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Female Osprey 30 fledged from the Site B nest in 2005. She returned to Rutland in 2007 and bred for the first time in 2009, raising two chicks with translocated male 08(01), at a nest on private land known as Site K. 30 and 08 raised a further six chicks from 2010 to 2012. Sadly 08 did not return in 2013 and 30 did not breed in 2013 or 2014. In 2015, however, she found a new mate and raised two chicks!
By Holly Hucknall on March 20, 2017
Last time we checked in with 30(05) she was just shy of the Mauritanian border, about to head into the West Sahara – that was on the 14th of March. We have now had more data from her satellite tracker showing that she has safely crossed the West Sahara, potentially the most hazardous part of her journey, and has now reached the southern tip of the Atlas Mountains in Morocco.
The Atlas Mountains rise to more that 3,500m in places, and Ospreys often skirt around the north side of the mountains, avoiding the higher peaks that lie further to the east. 30(05) is an experienced bird, so this is the route we would expect her to take – this is the 22nd time she has migrated! This image from google maps shows the kind of landscape she is currently flying over.
Since we last checked 30(05)’s data on 14th March she has traveled nearly 850 miles – and she still has over 1500 miles to go. Last year she set off on 10th March and arrived back on 26th March – this year she set off a day later and is making slightly steadier progress. For the past three days 30(05) has traveled on average 200 miles a day, compared to 290 miles per day on the equivalent part of her journey last year. This is probably down to unfavourable wind conditions in her location – hopefully as she passes into Europe the conditions will be in her favour and she will make her way quickly back to Rutland. We’ll keep you updated on her progress!
By Holly Hucknall on March 16, 2017
30(05) is continuing her migration up the coast of West Africa, and had almost reached the border of Mauritania when she settled to roost on 14th March.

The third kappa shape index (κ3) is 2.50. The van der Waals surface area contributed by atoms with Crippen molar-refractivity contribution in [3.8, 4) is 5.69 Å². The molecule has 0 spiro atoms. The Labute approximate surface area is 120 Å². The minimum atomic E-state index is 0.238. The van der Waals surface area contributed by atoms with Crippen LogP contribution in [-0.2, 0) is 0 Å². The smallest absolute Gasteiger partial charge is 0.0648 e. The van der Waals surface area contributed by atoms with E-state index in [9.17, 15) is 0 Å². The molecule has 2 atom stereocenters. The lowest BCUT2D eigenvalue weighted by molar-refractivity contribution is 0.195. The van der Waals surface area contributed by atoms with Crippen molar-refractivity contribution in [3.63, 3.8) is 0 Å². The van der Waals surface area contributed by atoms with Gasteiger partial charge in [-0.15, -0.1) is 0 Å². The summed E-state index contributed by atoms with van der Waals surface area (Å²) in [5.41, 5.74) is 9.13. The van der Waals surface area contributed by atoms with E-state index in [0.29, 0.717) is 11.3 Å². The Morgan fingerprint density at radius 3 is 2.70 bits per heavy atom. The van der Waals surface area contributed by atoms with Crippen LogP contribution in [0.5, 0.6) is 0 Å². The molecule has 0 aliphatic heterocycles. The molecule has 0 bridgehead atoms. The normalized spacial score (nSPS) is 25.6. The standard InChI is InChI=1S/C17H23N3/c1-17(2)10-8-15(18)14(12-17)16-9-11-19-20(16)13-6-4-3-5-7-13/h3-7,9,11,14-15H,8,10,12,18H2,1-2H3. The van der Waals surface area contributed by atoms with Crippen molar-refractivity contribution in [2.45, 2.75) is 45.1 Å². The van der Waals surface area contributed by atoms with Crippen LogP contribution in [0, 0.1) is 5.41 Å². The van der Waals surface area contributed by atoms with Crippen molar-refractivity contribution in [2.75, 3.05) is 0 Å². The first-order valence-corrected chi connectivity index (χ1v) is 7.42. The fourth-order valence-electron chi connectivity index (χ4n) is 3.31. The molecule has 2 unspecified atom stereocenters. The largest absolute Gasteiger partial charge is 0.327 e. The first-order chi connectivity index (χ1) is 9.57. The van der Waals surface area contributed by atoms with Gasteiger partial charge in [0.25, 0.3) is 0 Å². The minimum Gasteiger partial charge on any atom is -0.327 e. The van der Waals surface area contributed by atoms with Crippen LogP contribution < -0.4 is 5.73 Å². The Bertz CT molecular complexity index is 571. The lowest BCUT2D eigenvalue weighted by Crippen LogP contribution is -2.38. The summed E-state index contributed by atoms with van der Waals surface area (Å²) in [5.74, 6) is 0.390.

She has flown 331 miles since we last caught up with her on the evening of March 11th, continuing to stick to the coast as she travels north. From the map we can see that 30(05) has visited Banc d’Arguin National Park on her way – a great spot for her to catch a bite to eat to fuel her journey, and on the map we can see that she traveled to the water at two different spots about 100 miles apart.
Her route so far is similar to the route the plane takes when then Osprey team travel back from Africa each January – Field Officer John Wright captured these images from the sky this winter as the plane flew over Banc d’Arguin, showing one of the spots where 30(05) stopped to fish on her journey!
It’s also clear to see how the landscape changes from her greener wintering grounds in Senegal. Today at Banc d’Arguin the temperature has reached 35°C. Meanwhile at Rutland the weather hasn’t been quite as warm, though we can’t complain – spring is in the air and we’ve been enjoying some beautiful sunsets lately (although the local wildlife seems oblivious!).
By Holly Hucknall on March 12, 2017
Lyndon opened this weekend for the first time after the winter break, and it was great to welcome visitors back through the doors. The osprey aren’t due to return for another couple of weeks, but those of you who keep an eye on the osprey webcam will know that we haven’t been watching an empty nest.
On Friday night a cormorant could be seen roosting on an outer branch of the nest. The bird remained at the nest for most of the weekend, drying it’s wings and preening.